CHALMERS: You have to wait and see what we announce, Lisa. Obviously, there's a Shadow Cabinet process led by Anthony Albanese and Chris Bowen, and I'll make my contribution there. The point I'm making is this - we will strike the right level of ambition when it comes to our climate policy, because we recognise that good climate policy is good economic policy. That's because getting cleaner and cheaper energy into the system, means more jobs, and more investment, and more opportunities, for more people, particularly in the regions. And our policy will reflect that.
MILLAR: Alright, the voter ID laws that Labor opposed have been dumped. Has there been some horse-trading going on for that to occur, was Labor agreeing to support other legislation?
CHALMERS: I haven't been involved in those discussions but I'm pleased to see the end of those ridiculous voter-suppression laws. That was American-style voter-suppression that was being proposed there, which would have disenfranchised some of our most vulnerable Australians. So it's good to see the back of them.
MILLAR: But you'd know, surely, what else Labor's agreed to pass?
CHALMERS: I know that there are other elements of electoral law, which have always made sense to us. There are some aspects of what the Government's proposed in the normal course of events that we would support, that happens regularly in the parliament. There's a lot of agreement on a lot of issues in the parliament. I'm not sure what the discussions were that led to the end of those voter-suppression laws, but I'm pleased to see the back of them.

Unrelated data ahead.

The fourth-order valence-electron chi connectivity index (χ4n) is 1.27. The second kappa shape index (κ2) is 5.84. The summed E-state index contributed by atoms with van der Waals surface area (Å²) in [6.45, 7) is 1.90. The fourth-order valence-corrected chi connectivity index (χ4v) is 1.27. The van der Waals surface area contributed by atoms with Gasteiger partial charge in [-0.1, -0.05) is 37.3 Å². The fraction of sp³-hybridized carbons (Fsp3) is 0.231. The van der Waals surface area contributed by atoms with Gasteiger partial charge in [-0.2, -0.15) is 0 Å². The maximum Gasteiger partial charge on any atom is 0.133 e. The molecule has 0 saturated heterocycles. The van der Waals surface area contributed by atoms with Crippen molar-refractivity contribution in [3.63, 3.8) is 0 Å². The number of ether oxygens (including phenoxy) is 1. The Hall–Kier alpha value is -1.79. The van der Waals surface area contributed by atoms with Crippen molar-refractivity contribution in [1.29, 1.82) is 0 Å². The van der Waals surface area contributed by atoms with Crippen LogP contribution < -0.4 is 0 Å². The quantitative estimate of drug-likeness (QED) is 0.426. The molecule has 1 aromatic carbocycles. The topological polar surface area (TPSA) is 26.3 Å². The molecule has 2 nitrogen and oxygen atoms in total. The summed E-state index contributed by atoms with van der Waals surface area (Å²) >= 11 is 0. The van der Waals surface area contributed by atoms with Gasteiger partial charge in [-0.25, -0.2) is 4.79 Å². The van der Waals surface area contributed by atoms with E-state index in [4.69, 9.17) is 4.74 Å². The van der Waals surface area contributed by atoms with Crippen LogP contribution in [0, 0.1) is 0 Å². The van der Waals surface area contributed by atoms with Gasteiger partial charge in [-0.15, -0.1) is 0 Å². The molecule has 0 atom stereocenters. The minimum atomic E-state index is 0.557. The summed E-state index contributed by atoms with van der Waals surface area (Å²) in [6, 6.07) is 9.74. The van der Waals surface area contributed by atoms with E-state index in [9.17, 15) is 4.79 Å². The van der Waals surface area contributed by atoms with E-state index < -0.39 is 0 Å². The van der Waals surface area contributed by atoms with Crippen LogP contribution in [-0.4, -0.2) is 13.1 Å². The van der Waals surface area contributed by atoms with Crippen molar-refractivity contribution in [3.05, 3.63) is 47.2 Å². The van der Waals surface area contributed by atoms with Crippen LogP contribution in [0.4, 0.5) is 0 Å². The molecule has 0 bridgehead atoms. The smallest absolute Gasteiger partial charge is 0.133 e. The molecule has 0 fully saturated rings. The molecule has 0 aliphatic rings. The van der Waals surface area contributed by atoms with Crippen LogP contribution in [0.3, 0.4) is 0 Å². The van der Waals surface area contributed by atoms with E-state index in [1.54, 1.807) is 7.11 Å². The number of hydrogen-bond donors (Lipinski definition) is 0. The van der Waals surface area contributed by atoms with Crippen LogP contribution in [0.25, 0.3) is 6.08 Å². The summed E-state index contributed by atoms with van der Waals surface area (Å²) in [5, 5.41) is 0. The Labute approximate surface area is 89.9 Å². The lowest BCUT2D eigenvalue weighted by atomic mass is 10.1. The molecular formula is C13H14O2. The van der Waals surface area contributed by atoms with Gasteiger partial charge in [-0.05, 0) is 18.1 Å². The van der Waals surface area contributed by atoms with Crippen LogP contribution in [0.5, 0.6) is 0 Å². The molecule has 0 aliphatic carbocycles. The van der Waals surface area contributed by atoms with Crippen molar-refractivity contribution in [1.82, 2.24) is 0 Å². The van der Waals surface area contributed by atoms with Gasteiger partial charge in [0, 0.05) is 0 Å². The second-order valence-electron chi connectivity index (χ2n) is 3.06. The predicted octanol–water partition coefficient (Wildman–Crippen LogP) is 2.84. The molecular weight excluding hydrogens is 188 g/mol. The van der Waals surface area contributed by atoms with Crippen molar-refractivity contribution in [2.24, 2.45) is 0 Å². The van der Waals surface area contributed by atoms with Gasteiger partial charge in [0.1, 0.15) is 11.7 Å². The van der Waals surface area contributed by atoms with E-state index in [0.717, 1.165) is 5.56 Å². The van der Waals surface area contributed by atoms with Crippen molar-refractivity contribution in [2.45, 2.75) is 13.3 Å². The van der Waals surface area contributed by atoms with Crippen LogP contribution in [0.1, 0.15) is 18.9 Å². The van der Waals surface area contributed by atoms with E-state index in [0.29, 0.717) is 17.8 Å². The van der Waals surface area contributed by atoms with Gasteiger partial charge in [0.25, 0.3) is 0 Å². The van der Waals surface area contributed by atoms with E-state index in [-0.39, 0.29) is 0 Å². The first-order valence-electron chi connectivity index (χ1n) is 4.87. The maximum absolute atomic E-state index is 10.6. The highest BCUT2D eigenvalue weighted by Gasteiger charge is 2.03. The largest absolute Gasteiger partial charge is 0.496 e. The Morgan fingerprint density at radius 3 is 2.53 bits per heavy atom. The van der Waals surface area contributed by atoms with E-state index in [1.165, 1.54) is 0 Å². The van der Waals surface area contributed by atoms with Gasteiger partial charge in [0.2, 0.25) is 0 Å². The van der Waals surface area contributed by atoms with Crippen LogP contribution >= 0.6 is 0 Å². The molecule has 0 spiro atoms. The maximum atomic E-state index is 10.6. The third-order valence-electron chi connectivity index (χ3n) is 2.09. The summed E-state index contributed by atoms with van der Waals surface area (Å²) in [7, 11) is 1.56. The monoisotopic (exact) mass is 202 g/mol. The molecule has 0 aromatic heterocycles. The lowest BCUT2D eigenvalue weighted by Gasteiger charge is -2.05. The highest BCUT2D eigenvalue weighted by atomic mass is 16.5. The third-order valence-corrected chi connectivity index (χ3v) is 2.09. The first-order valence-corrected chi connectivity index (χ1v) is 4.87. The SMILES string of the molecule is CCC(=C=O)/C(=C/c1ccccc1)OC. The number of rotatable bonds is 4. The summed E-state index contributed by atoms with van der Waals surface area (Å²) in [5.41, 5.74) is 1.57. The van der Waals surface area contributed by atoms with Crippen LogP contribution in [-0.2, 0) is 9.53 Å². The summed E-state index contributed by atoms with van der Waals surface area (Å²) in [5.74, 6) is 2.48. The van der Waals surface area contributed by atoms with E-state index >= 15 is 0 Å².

MILLAR: And will you vote the religious discrimination laws through?
CHALMERS: I think there are discussions to be had today. Our preference all along has been to finalise our position after the Human Rights Committee's inquiry is finished, to get to some of these issues which have been raised, rightly, by people on all sides of the conversation. Our preference has been to wait for that before we vote on it. If there's movement on that today, obviously we will engage in those conversations. We've always said, for example, that kids shouldn't be discriminated against on the basis of their sexuality. We've always highlighted that as an issue. We see that there are reports about that in the media today, but let's see what's being proposed. As I said, our position all along was been let's have a proper look at this legislation via the committee process and finalise a position at the end of that.
MILLAR: Yeah. And Jim Chalmers ,one last one back on the economy, because economists do predict that by the time an election comes around the economy will be doing better, unemployment will be lower. That's not just the Government speaking, that's the economists and the experts. The Government is going to campaign on the economy. Are you ready for that kind of campaign?
CHALMERS: Absolutely. I would love a campaign on the economy. Yes, the economy should be recovering strongly by then, but if you speak to almost anyone in communities around Australia, they'll say it's not a recovery if they keep falling behind. They've got skyrocketing petrol prices, skyrocketing rent, the cost of essentials are going through the roof, at the same time as their real wages are going backwards. An election on the economy is an election about working families falling behind, and that's because costs of living are going through the roof at the same time as real wages are going backwards under this Government.
MILLAR: Alright, Jim Chalmers. Thanks for your time.
CHALMERS: Thank you, Lisa.